Because Chinese Americans are perceived as being polychronic, it is important for the nurse to remember that some Chinese Americans may not adhere to fixed schedules. Polychronic individuals may arrive late for appointments; may insist on completing a task before moving on to a new one, even though the new task may be time sensitive and more urgent; and may implement more than one task at a time. It is important for the nurse to recognize that when some Chinese Americans make important decisions related to current events, they may appear hesitant and request time for deliberation because of the need to consider as many variables as possible, including consultation with family members.
Many Chinese Americans, especially the first generation, may not believe that they have control over nature because they subscribe to a belief in fatalism and may view people as adjusting to the physical world, not controlling or changing the environment ( ). In traditional Chinese philosophy, a harmonious relationship with nature is stressed ( ). Ancient Chinese philosophers believed that qi (or chi ) was the vital life energy flowing around the universe and differentiated qi into two forces, yin and yang. While yin and yang are opposites, they exist only by virtue of each other. Yin and yang regulate the universe, including the body and food. Yang represents the positive, active, or “male” force, and yin represents the negative, inactive, or “female” force. Accordingly, body organs are categorized into yin and yang groups. For example, the liver, heart, spleen, lungs, and kidneys are yin, whereas the gallbladder, stomach, large intestine, small intestine, bladder, and lymphatic system are yang. The yin forces store the strength of life, while the yang forces protect the body from outside invasions. Many Chinese Americans believe that an imbalance between yin and yang will result in illness, whereas a balance between the two maintains and enhances health ( ).
Likewise, food is divided into yin (cold) and yang (hot) groups and is considered to be either the cause or the treatment of illnesses. A person with leukemia may believe that too many “cold” foods have been consumed. Diseases with excessive yin forces, such as cancer, postpartum psychosis, menstruation, or lactation, are treated with foods with yang qualities, such as beef, chicken, eggs, fried foods, spicy foods, hot foods, vinegar, and wine. Diseases or conditions with excessive yang forces, such as infection, fever, hypertension, sore throat, or toothache, require foods with yin properties, such as bean curd, honey, carrots, turnips, green vegetables, fruits, cold foods, and duck ( ). In addition, Chinese Americans often use tea, honey, prunes, or vegetables such as bok choy to treat constipation; they use chrysanthemum, crystal (preserved ginger), ginseng, or other herbal decoctions to treat indigestion ( ).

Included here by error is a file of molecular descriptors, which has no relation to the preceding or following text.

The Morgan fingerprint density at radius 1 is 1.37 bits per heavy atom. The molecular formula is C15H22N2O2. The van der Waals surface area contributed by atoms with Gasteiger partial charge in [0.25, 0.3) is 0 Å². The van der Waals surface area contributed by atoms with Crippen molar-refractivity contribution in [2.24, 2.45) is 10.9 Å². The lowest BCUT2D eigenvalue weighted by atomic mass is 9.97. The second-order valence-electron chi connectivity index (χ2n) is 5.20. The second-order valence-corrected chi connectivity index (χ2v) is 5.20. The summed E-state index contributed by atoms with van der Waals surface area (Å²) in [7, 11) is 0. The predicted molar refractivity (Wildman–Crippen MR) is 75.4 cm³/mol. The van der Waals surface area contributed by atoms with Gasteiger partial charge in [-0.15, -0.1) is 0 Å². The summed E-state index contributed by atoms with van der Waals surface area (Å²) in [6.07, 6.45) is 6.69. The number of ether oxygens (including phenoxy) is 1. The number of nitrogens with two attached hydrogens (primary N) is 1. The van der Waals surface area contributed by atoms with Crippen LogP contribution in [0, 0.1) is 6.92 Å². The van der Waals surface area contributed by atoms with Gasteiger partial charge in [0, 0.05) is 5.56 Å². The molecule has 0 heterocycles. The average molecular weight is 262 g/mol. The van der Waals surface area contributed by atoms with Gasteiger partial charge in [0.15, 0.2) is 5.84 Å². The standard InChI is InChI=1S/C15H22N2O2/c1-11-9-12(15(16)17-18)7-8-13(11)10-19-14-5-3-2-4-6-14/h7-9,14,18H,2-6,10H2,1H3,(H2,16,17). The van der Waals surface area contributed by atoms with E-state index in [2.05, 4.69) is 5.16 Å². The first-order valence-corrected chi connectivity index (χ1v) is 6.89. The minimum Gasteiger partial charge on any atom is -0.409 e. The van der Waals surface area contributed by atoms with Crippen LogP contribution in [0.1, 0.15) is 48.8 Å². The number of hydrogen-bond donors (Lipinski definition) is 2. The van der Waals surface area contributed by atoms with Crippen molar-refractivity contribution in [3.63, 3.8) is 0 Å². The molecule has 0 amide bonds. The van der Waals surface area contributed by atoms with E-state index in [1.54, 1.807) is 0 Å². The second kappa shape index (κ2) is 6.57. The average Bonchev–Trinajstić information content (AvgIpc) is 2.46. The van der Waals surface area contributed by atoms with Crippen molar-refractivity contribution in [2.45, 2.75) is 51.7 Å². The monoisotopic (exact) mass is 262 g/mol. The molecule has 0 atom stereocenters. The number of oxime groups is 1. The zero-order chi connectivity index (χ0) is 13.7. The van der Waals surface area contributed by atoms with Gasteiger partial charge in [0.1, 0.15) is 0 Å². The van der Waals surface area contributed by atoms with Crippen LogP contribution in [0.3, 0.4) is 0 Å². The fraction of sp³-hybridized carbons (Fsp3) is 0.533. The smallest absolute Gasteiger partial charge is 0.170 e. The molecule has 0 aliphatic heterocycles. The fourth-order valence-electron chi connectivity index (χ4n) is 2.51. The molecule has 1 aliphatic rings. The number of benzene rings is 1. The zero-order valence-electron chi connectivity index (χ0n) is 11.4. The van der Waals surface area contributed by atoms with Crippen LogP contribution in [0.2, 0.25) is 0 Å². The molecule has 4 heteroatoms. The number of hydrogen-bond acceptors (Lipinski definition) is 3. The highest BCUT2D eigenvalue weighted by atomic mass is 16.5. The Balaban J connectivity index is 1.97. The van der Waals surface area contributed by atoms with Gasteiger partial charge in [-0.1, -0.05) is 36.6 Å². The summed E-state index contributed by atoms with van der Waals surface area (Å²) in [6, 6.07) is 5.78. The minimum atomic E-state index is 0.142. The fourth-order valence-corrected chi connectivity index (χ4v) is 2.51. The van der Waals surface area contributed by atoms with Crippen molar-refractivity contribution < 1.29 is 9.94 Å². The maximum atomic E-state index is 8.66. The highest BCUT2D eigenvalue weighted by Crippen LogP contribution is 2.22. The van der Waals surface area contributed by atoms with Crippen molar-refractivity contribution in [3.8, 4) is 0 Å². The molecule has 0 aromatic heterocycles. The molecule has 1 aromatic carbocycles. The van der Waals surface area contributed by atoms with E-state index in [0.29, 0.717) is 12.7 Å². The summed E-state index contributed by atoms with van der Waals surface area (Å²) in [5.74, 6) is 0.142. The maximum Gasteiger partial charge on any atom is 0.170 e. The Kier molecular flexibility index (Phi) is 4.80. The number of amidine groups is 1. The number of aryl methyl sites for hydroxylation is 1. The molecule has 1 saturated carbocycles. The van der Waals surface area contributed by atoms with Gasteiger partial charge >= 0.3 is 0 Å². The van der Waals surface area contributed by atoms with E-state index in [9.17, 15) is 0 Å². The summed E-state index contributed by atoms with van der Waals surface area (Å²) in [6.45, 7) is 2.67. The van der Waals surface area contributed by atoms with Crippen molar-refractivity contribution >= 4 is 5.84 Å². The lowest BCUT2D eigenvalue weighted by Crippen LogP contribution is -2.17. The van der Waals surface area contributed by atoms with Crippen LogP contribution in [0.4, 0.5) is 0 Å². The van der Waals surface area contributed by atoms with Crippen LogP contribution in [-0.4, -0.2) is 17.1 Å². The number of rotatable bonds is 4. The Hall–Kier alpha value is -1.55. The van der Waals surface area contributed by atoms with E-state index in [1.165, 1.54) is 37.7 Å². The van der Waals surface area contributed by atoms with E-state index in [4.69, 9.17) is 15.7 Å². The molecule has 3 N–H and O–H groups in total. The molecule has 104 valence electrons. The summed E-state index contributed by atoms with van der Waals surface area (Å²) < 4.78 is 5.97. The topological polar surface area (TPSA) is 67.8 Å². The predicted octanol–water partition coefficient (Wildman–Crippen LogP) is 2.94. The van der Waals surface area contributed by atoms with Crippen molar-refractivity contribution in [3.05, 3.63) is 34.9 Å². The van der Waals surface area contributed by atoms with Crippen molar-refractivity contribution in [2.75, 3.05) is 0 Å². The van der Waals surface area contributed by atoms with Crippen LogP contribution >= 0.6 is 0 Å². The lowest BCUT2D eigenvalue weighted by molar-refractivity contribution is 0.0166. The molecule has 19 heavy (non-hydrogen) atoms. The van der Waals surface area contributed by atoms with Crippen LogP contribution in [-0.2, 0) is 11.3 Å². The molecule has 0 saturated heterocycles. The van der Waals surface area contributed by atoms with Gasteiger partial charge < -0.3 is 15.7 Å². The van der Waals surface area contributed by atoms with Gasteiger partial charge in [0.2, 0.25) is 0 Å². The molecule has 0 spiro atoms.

Feng shui (translated literally to mean “wind [and] water”), which some Chinese Americans subscribe to, is the art of spatial arrangement of physical structures to achieve proper harmony and balance with nature ( ). Positive feng shui is believed to ward off evil spirits and promote good health and prosperity. Shapes of objects, buildings, and so on take on significance for some Chinese Americans and are thought to be correlated with good or bad luck. For example, a triangular building is considered to lead to bad luck and would not usually be used by Chinese Americans for house construction. Likewise, it is believed that doors should not open to direct traffic because this would allow evil spirits ready access into the home. Similarly, it is believed that the best location for a building is directly facing water while its rear is backed by mountains. Such an arrangement encourages prosperity while offering protection.
Some Chinese Americans hold beliefs related to colors and numbers that may take on significance to health and health care. For example, the number 4 ( sì ), because it is pronounced the same as the word for “death” in Mandarin, is considered bad luck ( ), whereas the number 8 ( ba ), which sounds like the word for “prosperity” in Cantonese, is considered good luck. On the other hand, the color white is considered bad luck because it is a color of mourning, whereas the color red is considered good luck and is associated with happiness and celebration. Thus a person born on 8/8/88 would be considered to be extremely fortunate or lucky, whereas a person born on 4/4/44 would be considered to be extremely unlucky. It is conceivable that a Chinese American subscribing to these beliefs might have considerable difficulty going for diagnostic testing in a triangular building that was located at 444 Fourth Street, where all the personnel wear white laboratory coats ( ).
Illness and Wellness Behaviors
Cultural differences, language barriers, and financial status play a major role in the utilization of health services by Chinese Americans. found that income, language ability, and citizenship status are associated with health care access and utilization in Chinese Americans. In addition, cultural norms and social stigma are major barriers associated with low utilization of mental health services ( ).